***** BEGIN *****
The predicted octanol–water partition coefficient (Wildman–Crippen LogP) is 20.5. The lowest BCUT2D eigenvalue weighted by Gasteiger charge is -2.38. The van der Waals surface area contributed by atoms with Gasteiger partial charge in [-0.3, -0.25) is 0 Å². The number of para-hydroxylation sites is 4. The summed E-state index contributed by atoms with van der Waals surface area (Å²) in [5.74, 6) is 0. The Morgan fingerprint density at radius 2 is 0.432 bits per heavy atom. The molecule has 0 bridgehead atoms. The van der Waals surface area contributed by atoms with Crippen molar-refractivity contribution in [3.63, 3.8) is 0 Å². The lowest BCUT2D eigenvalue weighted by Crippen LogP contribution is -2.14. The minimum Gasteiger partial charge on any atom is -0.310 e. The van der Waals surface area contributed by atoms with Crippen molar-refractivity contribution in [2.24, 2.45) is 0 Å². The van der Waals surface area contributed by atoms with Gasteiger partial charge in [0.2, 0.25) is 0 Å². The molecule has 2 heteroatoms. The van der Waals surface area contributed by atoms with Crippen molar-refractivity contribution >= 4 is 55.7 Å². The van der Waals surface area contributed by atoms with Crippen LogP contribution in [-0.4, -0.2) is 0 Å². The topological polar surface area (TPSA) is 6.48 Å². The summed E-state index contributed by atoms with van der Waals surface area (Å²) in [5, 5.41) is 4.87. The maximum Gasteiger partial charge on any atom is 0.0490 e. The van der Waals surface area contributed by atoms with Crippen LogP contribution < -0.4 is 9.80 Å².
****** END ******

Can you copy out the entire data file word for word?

The predicted octanol–water partition coefficient (Wildman–Crippen LogP) is 20.5. The lowest BCUT2D eigenvalue weighted by Gasteiger charge is -2.38. The van der Waals surface area contributed by atoms with Gasteiger partial charge in [-0.3, -0.25) is 0 Å². The number of para-hydroxylation sites is 4. The summed E-state index contributed by atoms with van der Waals surface area (Å²) in [5.74, 6) is 0. The Morgan fingerprint density at radius 2 is 0.432 bits per heavy atom. The molecule has 0 bridgehead atoms. The van der Waals surface area contributed by atoms with Crippen molar-refractivity contribution in [3.63, 3.8) is 0 Å². The lowest BCUT2D eigenvalue weighted by Crippen LogP contribution is -2.14. The minimum Gasteiger partial charge on any atom is -0.310 e. The van der Waals surface area contributed by atoms with Crippen molar-refractivity contribution in [2.24, 2.45) is 0 Å². The van der Waals surface area contributed by atoms with Gasteiger partial charge in [0.2, 0.25) is 0 Å². The molecule has 2 heteroatoms. The van der Waals surface area contributed by atoms with Crippen molar-refractivity contribution >= 4 is 55.7 Å². The van der Waals surface area contributed by atoms with Crippen LogP contribution in [-0.4, -0.2) is 0 Å². The topological polar surface area (TPSA) is 6.48 Å². The summed E-state index contributed by atoms with van der Waals surface area (Å²) in [5, 5.41) is 4.87. The maximum Gasteiger partial charge on any atom is 0.0490 e. The van der Waals surface area contributed by atoms with Crippen LogP contribution < -0.4 is 9.80 Å².